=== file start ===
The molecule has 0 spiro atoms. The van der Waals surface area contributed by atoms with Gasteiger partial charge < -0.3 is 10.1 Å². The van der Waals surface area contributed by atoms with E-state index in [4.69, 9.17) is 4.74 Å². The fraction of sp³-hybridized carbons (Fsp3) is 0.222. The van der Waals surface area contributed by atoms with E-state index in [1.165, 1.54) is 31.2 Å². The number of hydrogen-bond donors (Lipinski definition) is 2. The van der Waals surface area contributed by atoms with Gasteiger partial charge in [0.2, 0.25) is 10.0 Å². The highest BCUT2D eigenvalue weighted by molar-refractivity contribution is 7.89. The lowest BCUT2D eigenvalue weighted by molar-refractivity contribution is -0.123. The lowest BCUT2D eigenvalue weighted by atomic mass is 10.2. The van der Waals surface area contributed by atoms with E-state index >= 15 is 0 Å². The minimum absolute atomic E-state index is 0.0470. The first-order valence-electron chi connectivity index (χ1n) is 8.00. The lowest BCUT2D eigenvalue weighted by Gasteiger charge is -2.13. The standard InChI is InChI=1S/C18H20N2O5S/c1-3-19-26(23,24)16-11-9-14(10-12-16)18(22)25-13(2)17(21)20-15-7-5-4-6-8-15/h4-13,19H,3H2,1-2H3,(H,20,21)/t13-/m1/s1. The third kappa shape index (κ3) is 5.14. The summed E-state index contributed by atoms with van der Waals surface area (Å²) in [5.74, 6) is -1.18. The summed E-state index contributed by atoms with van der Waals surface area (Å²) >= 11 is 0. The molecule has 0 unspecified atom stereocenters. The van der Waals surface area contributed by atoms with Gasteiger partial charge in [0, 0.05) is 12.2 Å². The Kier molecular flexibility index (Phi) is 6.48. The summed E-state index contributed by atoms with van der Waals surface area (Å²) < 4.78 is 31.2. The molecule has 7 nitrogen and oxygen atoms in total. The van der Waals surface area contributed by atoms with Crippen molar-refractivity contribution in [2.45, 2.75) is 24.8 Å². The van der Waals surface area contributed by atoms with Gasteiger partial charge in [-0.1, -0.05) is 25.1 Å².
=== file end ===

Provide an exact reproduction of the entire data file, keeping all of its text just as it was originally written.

The molecule has 0 spiro atoms. The van der Waals surface area contributed by atoms with Gasteiger partial charge < -0.3 is 10.1 Å². The van der Waals surface area contributed by atoms with E-state index in [4.69, 9.17) is 4.74 Å². The fraction of sp³-hybridized carbons (Fsp3) is 0.222. The van der Waals surface area contributed by atoms with E-state index in [1.165, 1.54) is 31.2 Å². The number of hydrogen-bond donors (Lipinski definition) is 2. The van der Waals surface area contributed by atoms with Gasteiger partial charge in [0.2, 0.25) is 10.0 Å². The highest BCUT2D eigenvalue weighted by molar-refractivity contribution is 7.89. The lowest BCUT2D eigenvalue weighted by molar-refractivity contribution is -0.123. The lowest BCUT2D eigenvalue weighted by atomic mass is 10.2. The van der Waals surface area contributed by atoms with E-state index >= 15 is 0 Å². The minimum absolute atomic E-state index is 0.0470. The first-order valence-electron chi connectivity index (χ1n) is 8.00. The lowest BCUT2D eigenvalue weighted by Gasteiger charge is -2.13. The standard InChI is InChI=1S/C18H20N2O5S/c1-3-19-26(23,24)16-11-9-14(10-12-16)18(22)25-13(2)17(21)20-15-7-5-4-6-8-15/h4-13,19H,3H2,1-2H3,(H,20,21)/t13-/m1/s1. The third kappa shape index (κ3) is 5.14. The summed E-state index contributed by atoms with van der Waals surface area (Å²) in [5.74, 6) is -1.18. The summed E-state index contributed by atoms with van der Waals surface area (Å²) >= 11 is 0. The molecule has 0 unspecified atom stereocenters. The van der Waals surface area contributed by atoms with Gasteiger partial charge in [0, 0.05) is 12.2 Å². The Kier molecular flexibility index (Phi) is 6.48. The summed E-state index contributed by atoms with van der Waals surface area (Å²) < 4.78 is 31.2. The molecule has 7 nitrogen and oxygen atoms in total. The van der Waals surface area contributed by atoms with Crippen molar-refractivity contribution in [2.45, 2.75) is 24.8 Å². The van der Waals surface area contributed by atoms with Gasteiger partial charge in [-0.1, -0.05) is 25.1 Å².